me to arrange idea logically, practice writing formally and improve presentation skills. Last but not least, I never forget the beautiful scenery of Sydney with well-known places like Opera House, Harbour Bridge, Manly beach, Coogee beach, Taronga Zoo… I hope to have another chance to come back to Australia with longer time to discover more about this beautiful country. Le Dang Khoa Department of Infertility, Hung Vuong Hospital According to Viêt Nam committee for population and family planning, we have 1,000,000 infertile couples. Close up to 10% of them need sperm donors because of male factors. Sperm bank is a great option for them. Unfortunately, we don’t have a “real sperm bank”. All Viêt Nam IVF centers only have sperm storage function and are starved of sperm donors. So the patients have to find and buy sperm from the “black market”. It’s illegal and the patients suffer from medicosocial hazards in the future (STDs, legal proceeding…). Those are the issues what are happening in Viêt Nam and my desire was to learn something from other developing countries in this field. After I applied for this fellowship twice, my dream comes true. Under the instruction of Andrology Dpartment of Concord hospital, I had a precious opportunity for learning and enriching my knowledge and experience in sperm bank management. My homesickness rapidly replaced by an engagement in many activities (clinical examinations, research meeting…). I hope my knowledge gained from your health care systems may help our poor infertile men become the fathers of healthy children. In addition, I took part in a weekly education program. It provided me modern learning and teaching techniques so that I can expand and continue to develop my projects when I return to Viêt Nam. Moreover, I will never forget Professor Bruce Robinson, Rhondda Glasson and everyone devoting their time and enthusiasm to this program. Now it’s time to say goodbye to all my dear Australia friends and colleagues. I am looking forward to get back to Australia as well as new cooperation in future.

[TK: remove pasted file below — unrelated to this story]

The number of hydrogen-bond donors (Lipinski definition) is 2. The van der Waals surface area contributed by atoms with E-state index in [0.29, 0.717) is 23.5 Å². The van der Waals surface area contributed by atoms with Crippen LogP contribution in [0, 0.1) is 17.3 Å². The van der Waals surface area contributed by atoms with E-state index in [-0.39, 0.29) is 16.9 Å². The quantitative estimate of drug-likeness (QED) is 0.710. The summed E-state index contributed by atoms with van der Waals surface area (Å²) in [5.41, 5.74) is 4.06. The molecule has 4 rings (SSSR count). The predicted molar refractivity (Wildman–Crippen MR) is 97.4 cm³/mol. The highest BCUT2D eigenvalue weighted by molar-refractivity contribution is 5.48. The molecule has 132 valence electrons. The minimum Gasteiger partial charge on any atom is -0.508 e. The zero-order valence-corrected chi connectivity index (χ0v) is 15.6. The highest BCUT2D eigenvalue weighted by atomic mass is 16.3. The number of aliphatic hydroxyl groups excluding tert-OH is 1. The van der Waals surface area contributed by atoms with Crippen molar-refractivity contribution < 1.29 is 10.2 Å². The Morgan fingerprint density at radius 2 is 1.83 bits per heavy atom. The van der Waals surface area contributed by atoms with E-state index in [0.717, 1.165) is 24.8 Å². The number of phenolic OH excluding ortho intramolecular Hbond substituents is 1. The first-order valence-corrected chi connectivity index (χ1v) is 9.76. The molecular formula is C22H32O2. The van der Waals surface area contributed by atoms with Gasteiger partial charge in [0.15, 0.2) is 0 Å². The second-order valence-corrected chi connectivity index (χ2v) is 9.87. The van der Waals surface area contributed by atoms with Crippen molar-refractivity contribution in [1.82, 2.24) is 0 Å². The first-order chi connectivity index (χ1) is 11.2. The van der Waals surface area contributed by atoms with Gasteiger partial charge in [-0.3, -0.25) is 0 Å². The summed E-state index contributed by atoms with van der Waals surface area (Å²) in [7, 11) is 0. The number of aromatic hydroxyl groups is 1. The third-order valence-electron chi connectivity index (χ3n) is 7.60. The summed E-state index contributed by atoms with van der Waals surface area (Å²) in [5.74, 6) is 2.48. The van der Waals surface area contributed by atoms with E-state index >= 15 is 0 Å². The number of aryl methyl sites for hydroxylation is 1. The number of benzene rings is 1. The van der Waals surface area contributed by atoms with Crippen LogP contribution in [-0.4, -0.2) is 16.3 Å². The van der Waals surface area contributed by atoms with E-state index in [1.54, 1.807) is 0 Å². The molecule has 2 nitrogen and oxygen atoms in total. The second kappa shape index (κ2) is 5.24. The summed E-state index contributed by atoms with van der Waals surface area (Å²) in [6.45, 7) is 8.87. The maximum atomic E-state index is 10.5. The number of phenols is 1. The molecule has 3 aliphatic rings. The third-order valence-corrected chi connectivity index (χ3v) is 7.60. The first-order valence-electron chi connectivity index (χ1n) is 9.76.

An n u a l R e p o r t 2010